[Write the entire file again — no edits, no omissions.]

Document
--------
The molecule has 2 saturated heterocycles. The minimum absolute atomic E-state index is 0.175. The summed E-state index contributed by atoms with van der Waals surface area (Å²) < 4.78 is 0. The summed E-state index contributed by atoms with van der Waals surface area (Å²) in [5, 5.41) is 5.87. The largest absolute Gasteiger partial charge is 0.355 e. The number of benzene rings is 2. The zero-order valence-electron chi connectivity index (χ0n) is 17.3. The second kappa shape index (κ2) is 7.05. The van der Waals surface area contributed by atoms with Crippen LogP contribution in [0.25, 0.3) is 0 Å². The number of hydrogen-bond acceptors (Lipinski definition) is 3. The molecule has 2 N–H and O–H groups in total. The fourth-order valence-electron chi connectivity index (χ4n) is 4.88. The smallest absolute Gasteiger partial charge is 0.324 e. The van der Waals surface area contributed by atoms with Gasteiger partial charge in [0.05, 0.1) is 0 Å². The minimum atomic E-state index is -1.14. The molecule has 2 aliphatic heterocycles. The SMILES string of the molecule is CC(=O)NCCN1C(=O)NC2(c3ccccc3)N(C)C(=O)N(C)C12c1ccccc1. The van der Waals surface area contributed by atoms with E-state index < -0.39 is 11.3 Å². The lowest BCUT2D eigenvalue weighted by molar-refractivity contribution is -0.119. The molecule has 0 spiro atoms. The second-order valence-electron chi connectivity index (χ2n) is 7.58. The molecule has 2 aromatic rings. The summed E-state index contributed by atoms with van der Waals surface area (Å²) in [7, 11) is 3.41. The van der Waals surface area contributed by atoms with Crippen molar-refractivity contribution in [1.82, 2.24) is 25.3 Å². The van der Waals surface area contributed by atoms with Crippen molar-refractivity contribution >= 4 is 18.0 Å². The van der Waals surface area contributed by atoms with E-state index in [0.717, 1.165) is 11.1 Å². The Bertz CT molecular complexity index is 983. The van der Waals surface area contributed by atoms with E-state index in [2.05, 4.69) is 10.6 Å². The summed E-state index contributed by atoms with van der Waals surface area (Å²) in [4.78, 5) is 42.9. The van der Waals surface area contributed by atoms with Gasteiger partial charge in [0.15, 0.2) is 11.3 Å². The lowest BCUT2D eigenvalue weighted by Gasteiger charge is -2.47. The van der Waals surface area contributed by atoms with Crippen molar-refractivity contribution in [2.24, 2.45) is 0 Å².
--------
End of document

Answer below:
The molecule has 2 saturated heterocycles. The minimum absolute atomic E-state index is 0.175. The summed E-state index contributed by atoms with van der Waals surface area (Å²) < 4.78 is 0. The summed E-state index contributed by atoms with van der Waals surface area (Å²) in [5, 5.41) is 5.87. The largest absolute Gasteiger partial charge is 0.355 e. The number of benzene rings is 2. The zero-order valence-electron chi connectivity index (χ0n) is 17.3. The second kappa shape index (κ2) is 7.05. The van der Waals surface area contributed by atoms with Crippen LogP contribution in [0.25, 0.3) is 0 Å². The number of hydrogen-bond acceptors (Lipinski definition) is 3. The molecule has 2 N–H and O–H groups in total. The fourth-order valence-electron chi connectivity index (χ4n) is 4.88. The smallest absolute Gasteiger partial charge is 0.324 e. The van der Waals surface area contributed by atoms with Gasteiger partial charge in [0.05, 0.1) is 0 Å². The minimum atomic E-state index is -1.14. The molecule has 2 aliphatic heterocycles. The SMILES string of the molecule is CC(=O)NCCN1C(=O)NC2(c3ccccc3)N(C)C(=O)N(C)C12c1ccccc1. The van der Waals surface area contributed by atoms with E-state index < -0.39 is 11.3 Å². The lowest BCUT2D eigenvalue weighted by molar-refractivity contribution is -0.119. The molecule has 0 spiro atoms. The second-order valence-electron chi connectivity index (χ2n) is 7.58. The molecule has 2 aromatic rings. The summed E-state index contributed by atoms with van der Waals surface area (Å²) in [7, 11) is 3.41. The van der Waals surface area contributed by atoms with Crippen molar-refractivity contribution in [1.82, 2.24) is 25.3 Å². The van der Waals surface area contributed by atoms with Crippen molar-refractivity contribution >= 4 is 18.0 Å². The van der Waals surface area contributed by atoms with E-state index in [0.717, 1.165) is 11.1 Å². The Bertz CT molecular complexity index is 983. The van der Waals surface area contributed by atoms with E-state index in [2.05, 4.69) is 10.6 Å². The summed E-state index contributed by atoms with van der Waals surface area (Å²) in [4.78, 5) is 42.9. The van der Waals surface area contributed by atoms with Gasteiger partial charge in [0.15, 0.2) is 11.3 Å². The lowest BCUT2D eigenvalue weighted by Gasteiger charge is -2.47. The van der Waals surface area contributed by atoms with Crippen molar-refractivity contribution in [2.24, 2.45) is 0 Å².